A drive shaft 70 is bolted and pinned onto the housing 48 via nut 71 and pin 72. The threaded lower end 73 of shaft 70 passes through opening 74 in housing 48 for this purpose. Pin 72, fixed in the lower end 73 of shaft 70, is received in a slot located in the upper surface of housing 48 to prevent movement of the shaft 70 with respect to housing 48. Near the upper end of shaft 70, a radial index pin 75 (FIGS. 6, 8A) extends through the shaft 70. Two pair of 0-rings 65 are mounted on the shaft 70 on either side of the pin 75. The upper end of shaft 70 is tapered and has an axial threaded bore 76.
As seen in FIGS. 5 and 6, the bottom wall 27 has a central opening through which a hollow standpipe 85 extends to a height above the bottom wall 27 that exceeds the intended maximum depth of the water in the tank 23. The lower portion of standpipe 85 has a mounting flange 86 fixed thereto. Gaskets 77, placed on either side of the lower wall 27, are sandwiched between the flange 86, the lower wall 27, and a standpipe mount 88. The flange 86, the gaskets 77 and the mount 88 have bolt-receiving openings therein that align with each other and with corresponding openings in the bottom wall 27 and in a channel bracket 90. The bracket 90 is fixed to the inside surface of the side walls of upper housing 21 and provides support for the standpipe 85 and the central area of the lower wall 27.
The upper end of standpipe 85 has a ring-shaped lower seal 92 that is frictionally fit thereon. The standpipe 85 is preferably made of stainless steel as is most of the elements that come into contact with the water in the tank 23. The lower seal 92, which is located above the top surface of the water, is preferably made of Teflon or other smooth material for a purpose that will become clear later.
The triple eccentric 46 is mounted below the standpipe 85 so that the shaft 70 will extend from the housing 48 through the standpipe 85. An upper seal 93, made of Teflon or like material, is frictionally fit over the lower 0-rings 65 on shaft 70. The disk-shaped lower surface of upper seal 93 makes sliding contact with the upper surface of lower seal 92. The abutting surfaces of seals 92, 93, free to slide on each other, form a water tight seal to prevent water from splashing into the hollow interior of standpipe 85.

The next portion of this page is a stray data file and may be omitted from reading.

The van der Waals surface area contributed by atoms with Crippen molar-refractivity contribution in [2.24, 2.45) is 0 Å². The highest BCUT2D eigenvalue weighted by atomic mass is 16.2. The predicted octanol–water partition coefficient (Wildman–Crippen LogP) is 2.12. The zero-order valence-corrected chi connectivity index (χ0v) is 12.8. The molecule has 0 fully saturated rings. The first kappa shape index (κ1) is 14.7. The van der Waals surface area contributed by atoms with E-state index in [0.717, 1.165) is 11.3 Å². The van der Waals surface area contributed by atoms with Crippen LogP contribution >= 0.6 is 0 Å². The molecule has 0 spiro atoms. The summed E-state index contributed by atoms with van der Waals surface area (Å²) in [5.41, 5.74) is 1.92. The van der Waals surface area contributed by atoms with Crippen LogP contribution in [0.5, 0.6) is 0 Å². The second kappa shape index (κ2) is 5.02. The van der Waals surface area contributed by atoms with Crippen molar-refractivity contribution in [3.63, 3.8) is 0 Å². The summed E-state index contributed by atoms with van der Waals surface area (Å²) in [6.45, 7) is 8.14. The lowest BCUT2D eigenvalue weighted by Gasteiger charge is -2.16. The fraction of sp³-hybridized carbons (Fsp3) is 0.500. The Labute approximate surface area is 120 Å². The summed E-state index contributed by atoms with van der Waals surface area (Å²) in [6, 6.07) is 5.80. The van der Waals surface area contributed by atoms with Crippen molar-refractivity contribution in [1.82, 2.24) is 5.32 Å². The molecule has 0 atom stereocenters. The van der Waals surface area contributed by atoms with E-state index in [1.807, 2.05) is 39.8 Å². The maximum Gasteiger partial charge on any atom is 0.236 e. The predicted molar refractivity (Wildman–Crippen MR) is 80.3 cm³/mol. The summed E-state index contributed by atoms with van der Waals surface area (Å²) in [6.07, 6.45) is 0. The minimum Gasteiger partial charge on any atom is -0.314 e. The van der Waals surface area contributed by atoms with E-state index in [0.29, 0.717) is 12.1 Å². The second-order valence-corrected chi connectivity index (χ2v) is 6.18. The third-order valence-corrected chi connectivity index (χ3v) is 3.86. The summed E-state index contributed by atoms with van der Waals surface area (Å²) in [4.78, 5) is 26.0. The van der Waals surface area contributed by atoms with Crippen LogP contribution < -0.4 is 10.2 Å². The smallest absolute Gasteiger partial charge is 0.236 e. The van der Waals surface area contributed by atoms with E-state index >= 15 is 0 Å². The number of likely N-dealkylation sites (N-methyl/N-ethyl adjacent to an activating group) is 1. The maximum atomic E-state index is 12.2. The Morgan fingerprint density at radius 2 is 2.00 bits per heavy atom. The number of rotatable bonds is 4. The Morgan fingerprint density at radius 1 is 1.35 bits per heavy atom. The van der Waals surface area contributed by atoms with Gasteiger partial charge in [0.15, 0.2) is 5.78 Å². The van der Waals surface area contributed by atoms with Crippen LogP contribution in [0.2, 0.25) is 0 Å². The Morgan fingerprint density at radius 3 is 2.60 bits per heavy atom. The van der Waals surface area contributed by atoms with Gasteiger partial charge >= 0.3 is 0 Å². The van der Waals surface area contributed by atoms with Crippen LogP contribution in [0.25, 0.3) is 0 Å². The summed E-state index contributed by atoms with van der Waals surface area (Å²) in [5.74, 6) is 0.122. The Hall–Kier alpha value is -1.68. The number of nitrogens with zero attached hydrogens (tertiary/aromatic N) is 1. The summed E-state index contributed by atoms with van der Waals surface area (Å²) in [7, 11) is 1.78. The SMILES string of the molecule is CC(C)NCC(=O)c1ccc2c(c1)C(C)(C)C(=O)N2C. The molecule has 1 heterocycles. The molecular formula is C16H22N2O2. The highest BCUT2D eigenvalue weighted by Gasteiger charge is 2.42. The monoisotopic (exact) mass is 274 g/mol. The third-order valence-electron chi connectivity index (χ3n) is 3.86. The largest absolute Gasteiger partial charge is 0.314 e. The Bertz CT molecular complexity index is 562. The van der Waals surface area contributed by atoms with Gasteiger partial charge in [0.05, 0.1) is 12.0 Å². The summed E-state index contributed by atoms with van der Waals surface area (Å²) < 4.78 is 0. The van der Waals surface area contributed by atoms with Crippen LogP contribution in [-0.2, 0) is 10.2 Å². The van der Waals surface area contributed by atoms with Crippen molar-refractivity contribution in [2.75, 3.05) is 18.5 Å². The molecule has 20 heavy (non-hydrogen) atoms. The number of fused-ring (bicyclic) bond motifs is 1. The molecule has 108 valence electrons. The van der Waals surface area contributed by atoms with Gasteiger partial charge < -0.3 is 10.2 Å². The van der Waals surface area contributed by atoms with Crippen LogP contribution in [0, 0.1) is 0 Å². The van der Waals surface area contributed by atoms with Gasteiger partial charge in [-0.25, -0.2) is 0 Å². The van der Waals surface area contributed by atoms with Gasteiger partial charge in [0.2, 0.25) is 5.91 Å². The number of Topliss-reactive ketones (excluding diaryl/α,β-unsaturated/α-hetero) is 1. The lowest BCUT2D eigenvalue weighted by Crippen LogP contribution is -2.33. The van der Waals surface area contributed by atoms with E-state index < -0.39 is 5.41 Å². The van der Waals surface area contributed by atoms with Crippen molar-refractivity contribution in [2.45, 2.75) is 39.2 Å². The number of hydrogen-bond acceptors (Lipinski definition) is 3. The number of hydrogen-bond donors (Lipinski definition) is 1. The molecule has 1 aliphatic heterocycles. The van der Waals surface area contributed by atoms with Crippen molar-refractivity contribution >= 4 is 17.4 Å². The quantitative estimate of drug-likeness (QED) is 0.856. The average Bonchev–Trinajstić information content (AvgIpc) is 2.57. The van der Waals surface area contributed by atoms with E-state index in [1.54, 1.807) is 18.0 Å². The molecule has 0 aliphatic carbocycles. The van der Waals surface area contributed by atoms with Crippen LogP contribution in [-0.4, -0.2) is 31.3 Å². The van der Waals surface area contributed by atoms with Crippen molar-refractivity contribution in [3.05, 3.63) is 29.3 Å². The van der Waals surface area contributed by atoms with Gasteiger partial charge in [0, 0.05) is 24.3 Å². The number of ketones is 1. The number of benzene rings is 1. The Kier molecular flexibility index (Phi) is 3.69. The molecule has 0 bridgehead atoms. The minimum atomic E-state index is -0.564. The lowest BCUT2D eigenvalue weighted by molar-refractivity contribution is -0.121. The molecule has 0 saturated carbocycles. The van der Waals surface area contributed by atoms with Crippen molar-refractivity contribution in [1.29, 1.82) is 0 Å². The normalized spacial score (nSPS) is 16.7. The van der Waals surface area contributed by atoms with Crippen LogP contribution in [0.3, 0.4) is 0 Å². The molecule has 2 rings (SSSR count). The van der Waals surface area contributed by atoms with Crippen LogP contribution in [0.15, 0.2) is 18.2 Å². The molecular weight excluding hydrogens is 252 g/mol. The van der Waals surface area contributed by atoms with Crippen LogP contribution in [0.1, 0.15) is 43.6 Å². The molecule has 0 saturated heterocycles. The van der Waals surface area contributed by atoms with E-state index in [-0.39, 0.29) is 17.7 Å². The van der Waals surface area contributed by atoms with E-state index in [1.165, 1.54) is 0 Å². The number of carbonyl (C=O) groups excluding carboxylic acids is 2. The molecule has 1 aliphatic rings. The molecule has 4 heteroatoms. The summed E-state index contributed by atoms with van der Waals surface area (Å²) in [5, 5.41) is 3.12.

The standpipe 85 is generally cylindrically shaped, having a diameter of a sufficient size to permit the drive shaft 70 to move therein in a circular orbit when driven by triple eccentric 46 (see arrows in FIG. 7). As the shaft 70 moves in its circular orbit, the upper seal 93 will move with shaft 70 while maintaining sealing contact with seal 92. The drive shaft 70 functions to completely support and shake the vessel-carrying shelf 34 via the shelf carrier 37.
The shelf carrier 37 has a flange 94 welded or otherwise fixed to its lower edge. The shelf 34, a generally flat member, has a central opening through which the carrier 37 extends such that the undersurface of the shelf 34 adjacent the central opening rests on the flange 94 to be bolted thereto. The upper end of carrier 37 (FIG. 5) has a flange 95 on which a cap 96 is clamped via a ring 97 and bolts 98. Cap 96 includes slot 101 for receiving index pin 75. The cap 96 is secured onto the upper end of the shaft 70 by securing the threaded shaft 99 into the threaded bore 76 via the hand knob 100. Alignment of the shelf 34 in the tank 23 is accomplished by placing the cap 96 onto the shaft 70 with the slots 101 aligned with the pin 75. In FIG. 6, pin 75 and shaft 70 are ninety degrees out of alignment with the slot 101 for illustration purposes.